For four days in late-January 2004, the annual conference of the International Association of Jazz Educators subsumed a swatch of midtown Manhattan. One of the week’s events was a reception in a cavernous Sheraton ballroom, at which I bumped into Vijay Iyer. The pianist and composer had just wrapped a remarkable year, in which he’d released two ambitious albums, received a prestigious arts fellowship and reaped a cavalcade of praise. Iyer had been tapped as a panelist at IAJE not for one but a handful of topics-including jazz and hip-hop, jazz and Indian music and “Racial Considerations in Jazz Journalism.” This was probably the most panel duty of anyone at the conference, and certainly more than any other musician. But when I mentioned it, Iyer shook his head. “I just hope I don’t get myself in trouble,” he said, as a splendiferous Roy Haynes stocked up on hors d’oeuvres nearby.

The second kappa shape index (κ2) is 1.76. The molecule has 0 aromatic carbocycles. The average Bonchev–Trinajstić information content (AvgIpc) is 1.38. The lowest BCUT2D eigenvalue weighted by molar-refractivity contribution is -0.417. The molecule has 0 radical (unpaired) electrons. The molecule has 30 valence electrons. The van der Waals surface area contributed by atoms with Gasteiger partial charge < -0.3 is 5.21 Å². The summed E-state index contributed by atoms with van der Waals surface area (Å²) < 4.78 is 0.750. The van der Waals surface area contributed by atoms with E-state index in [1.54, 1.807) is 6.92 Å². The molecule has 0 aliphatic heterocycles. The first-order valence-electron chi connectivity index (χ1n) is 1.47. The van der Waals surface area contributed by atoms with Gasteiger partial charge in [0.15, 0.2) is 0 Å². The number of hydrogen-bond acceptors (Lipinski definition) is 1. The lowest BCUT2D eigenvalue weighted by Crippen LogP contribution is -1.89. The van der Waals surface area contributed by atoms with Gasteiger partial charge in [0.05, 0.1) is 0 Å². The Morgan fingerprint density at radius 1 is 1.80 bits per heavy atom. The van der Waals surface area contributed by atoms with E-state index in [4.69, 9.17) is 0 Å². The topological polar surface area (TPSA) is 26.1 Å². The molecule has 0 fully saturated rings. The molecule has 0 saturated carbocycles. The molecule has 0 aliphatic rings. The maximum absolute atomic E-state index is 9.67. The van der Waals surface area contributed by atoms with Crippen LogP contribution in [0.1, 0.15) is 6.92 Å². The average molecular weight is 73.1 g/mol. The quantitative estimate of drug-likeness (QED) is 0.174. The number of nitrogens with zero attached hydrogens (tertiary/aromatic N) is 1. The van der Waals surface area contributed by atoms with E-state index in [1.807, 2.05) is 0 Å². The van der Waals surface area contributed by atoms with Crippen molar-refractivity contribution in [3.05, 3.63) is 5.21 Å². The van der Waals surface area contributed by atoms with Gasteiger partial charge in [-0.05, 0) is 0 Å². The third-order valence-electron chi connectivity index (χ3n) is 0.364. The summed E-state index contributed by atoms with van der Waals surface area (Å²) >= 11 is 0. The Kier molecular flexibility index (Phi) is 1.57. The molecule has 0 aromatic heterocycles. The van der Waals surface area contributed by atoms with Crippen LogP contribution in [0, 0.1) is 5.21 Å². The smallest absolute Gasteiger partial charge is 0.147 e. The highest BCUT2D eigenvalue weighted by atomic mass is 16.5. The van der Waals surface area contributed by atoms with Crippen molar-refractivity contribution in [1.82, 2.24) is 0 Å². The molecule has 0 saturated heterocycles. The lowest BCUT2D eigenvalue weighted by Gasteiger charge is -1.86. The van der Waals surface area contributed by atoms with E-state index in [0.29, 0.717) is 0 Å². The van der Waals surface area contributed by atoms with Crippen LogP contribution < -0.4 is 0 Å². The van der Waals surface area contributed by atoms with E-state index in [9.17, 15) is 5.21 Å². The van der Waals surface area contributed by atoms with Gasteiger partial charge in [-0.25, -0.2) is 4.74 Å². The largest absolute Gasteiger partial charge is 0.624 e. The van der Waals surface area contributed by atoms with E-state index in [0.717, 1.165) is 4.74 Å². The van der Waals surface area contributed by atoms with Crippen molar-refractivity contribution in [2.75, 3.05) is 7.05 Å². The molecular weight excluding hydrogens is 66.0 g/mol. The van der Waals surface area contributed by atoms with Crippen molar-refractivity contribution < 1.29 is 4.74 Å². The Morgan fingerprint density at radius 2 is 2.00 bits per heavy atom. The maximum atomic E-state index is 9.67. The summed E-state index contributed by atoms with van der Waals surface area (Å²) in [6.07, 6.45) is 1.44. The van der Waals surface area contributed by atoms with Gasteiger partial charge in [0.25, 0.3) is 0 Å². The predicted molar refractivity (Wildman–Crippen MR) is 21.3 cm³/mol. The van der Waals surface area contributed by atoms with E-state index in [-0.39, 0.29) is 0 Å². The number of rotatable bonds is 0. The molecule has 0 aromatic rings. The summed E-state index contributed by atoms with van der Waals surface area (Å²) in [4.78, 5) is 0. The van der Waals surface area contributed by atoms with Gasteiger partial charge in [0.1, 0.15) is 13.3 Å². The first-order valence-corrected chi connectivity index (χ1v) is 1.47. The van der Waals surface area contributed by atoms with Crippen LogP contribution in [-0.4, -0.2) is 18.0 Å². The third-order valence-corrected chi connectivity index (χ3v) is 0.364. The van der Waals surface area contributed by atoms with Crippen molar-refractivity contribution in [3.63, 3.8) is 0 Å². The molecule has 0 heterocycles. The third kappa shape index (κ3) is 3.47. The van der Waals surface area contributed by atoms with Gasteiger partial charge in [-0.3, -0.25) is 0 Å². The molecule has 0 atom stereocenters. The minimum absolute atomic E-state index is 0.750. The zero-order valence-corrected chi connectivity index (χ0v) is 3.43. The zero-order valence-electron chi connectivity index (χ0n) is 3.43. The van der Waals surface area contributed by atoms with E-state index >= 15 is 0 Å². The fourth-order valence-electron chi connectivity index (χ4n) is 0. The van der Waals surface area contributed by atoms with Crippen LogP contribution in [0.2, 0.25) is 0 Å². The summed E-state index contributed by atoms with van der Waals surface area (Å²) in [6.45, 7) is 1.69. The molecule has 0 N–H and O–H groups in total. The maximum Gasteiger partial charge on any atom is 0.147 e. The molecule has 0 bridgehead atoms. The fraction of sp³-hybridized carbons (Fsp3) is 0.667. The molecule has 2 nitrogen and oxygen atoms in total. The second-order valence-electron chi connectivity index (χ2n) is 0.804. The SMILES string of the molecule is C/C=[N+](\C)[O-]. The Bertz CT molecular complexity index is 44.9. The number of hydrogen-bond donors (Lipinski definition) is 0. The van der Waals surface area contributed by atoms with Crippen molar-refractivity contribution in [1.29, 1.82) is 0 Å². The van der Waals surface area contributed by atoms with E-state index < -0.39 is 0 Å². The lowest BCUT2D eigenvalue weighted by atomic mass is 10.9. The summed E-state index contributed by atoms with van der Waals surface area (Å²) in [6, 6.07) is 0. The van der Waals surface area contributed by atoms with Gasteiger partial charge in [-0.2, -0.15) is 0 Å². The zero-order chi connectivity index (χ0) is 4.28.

I had forgotten this exchange until recently, when I reexamined the peculiar position Iyer inhabits in the realm of jazz. A distinctive pianist and intensely creative composer, he has been lauded not only by the usual sources but also such jazz-averse publications as U.S. News and World Report. Still, it’s unlikely that many at IAJE had ever heard his music. Those who had were likely to subject it to categorization-as evidenced by the well-intentioned urge to uphold Iyer as a spokesman for “jazz and hip-hop,” or “jazz and Indian music,” or “jazz and racial considerations.” This is the pigeonholing that keeps Iyer at arm’s length from the jazz tradition, despite his own intentions and experience. The irony is that his work preempts such perceptions.